During the last edition of the Telecom Review Summit held in Beirut on April 13th, mobile health and health technology were the most attractive topics. In the mobile health debate, we tackled how to manage and monitor mobile health records and link mobile health with care providers, in addition to the Electrical Medical Report (EMR).

These topics are gaining momentum nowadays because many OTTs, such as Google, Samsung and Apple, are offering free software to healthcare institutions such as hospitals and clinics, thus putting patients' data at risk.

OTTs are providing the free software in order to collect serious data of patients and to sell it to pharmaceutical manufacturers and health equipment manufacturers, or to use it to sell ads for the same targeted customers.

That is why governments are now keen to coordinate with operators and software developers to use their own platform in order to protect patients' privacy and unify their medical records under each country's privacy law.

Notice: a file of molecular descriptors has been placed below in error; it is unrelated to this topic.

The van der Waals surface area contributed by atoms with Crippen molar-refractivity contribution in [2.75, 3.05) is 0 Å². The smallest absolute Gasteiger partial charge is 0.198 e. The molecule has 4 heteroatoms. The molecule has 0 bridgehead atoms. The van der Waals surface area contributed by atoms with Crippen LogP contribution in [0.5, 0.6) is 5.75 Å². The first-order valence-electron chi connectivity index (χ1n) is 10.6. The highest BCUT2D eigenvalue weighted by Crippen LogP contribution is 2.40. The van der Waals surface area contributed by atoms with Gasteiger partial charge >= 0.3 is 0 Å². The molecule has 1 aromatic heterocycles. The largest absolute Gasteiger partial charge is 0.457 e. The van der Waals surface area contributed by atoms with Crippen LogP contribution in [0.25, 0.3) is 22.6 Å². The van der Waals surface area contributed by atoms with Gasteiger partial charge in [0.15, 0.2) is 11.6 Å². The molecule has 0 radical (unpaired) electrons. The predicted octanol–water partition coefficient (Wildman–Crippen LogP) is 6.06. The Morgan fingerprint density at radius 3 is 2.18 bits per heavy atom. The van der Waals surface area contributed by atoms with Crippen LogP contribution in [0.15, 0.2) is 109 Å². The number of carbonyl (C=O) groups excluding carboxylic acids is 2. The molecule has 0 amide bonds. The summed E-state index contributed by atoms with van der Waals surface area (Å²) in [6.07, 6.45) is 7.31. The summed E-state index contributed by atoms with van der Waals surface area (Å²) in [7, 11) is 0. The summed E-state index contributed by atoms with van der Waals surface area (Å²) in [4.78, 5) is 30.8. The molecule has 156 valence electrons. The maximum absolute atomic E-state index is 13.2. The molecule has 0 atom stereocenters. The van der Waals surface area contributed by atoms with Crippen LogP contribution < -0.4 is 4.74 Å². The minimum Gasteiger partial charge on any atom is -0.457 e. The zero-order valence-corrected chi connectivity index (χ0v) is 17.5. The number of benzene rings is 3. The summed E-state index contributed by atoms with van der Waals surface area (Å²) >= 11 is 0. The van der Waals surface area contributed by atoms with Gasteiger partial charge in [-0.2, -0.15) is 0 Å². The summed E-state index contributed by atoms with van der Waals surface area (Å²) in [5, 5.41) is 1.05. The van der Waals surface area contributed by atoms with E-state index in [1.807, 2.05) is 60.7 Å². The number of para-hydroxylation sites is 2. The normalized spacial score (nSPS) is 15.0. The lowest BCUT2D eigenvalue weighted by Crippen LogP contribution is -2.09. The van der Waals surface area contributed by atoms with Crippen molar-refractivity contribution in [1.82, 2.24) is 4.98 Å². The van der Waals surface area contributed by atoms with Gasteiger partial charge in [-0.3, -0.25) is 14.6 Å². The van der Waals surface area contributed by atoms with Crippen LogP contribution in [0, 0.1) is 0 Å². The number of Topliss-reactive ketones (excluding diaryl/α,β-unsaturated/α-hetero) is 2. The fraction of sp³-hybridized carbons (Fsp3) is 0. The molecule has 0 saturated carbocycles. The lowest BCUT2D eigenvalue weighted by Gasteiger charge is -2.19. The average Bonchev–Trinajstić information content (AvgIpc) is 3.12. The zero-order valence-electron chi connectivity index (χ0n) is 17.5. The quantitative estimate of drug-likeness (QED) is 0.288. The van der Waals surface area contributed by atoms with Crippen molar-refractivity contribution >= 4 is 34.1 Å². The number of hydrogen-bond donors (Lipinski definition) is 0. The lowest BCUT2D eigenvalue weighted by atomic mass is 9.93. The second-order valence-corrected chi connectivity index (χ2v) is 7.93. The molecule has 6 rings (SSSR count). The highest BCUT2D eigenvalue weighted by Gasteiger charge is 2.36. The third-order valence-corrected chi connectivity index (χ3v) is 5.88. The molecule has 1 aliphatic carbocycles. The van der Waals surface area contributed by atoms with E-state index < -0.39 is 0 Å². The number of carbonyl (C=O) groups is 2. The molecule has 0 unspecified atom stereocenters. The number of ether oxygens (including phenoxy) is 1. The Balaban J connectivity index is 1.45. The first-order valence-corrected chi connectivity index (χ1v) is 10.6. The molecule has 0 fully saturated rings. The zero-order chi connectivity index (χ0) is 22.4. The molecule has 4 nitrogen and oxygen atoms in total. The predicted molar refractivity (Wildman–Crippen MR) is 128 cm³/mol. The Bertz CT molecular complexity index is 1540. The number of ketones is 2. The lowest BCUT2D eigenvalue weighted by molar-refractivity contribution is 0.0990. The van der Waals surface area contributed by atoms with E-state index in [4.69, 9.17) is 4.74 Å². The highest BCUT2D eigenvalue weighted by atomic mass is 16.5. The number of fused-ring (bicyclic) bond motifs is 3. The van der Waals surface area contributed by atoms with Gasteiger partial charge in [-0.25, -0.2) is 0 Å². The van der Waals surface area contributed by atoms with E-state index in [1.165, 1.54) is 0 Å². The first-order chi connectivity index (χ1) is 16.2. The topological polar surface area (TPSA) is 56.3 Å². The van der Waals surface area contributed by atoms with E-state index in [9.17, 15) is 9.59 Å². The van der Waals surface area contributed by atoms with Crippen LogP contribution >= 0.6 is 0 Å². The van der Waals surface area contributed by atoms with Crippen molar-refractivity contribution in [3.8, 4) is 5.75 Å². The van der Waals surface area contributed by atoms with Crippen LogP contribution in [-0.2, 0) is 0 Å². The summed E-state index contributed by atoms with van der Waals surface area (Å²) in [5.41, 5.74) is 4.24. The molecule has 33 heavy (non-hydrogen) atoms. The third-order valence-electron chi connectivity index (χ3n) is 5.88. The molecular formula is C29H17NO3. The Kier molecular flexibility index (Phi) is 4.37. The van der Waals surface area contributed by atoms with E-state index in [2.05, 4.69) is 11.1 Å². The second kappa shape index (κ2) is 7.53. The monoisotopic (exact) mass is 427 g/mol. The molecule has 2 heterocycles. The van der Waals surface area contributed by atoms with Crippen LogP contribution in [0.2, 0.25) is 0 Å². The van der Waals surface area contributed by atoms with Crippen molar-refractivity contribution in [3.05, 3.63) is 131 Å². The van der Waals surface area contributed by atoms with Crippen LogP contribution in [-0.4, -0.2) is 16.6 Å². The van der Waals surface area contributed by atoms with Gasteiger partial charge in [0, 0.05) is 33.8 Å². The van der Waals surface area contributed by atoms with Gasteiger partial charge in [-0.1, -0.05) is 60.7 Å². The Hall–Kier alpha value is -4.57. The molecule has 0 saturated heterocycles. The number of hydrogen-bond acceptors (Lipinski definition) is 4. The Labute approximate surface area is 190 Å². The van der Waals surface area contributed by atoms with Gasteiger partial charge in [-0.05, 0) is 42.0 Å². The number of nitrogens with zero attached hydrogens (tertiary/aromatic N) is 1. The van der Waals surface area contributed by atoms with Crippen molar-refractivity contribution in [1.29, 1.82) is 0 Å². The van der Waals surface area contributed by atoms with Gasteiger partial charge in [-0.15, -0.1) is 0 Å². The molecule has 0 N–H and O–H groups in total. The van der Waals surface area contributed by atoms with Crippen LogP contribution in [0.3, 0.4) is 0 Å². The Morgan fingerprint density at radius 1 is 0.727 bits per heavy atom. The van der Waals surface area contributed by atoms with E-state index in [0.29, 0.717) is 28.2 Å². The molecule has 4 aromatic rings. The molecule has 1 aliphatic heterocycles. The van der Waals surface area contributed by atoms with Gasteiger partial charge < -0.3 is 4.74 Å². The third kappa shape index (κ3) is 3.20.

Governments, health sectors and telcos are endeavoring to secure the data collected from patients in hospitals and medical clinics. Canada, for example, has already reached a milestone in this regard; any software should have at least two or three security layers even if it was bought from an operator inside Canada such as TELUS or Bell Canada.

Investing in the unification of patients' medical records can save governments high amounts of money. For example, in Switzerland and Canada, the government provides healthcare services to citizens, so having one medical record will allow patients to avoid duplication of tests and drugs prescriptions and much more.

This is why using technology in the healthcare sector is becoming more important, and why data privacy of patients should be regulated and protected.

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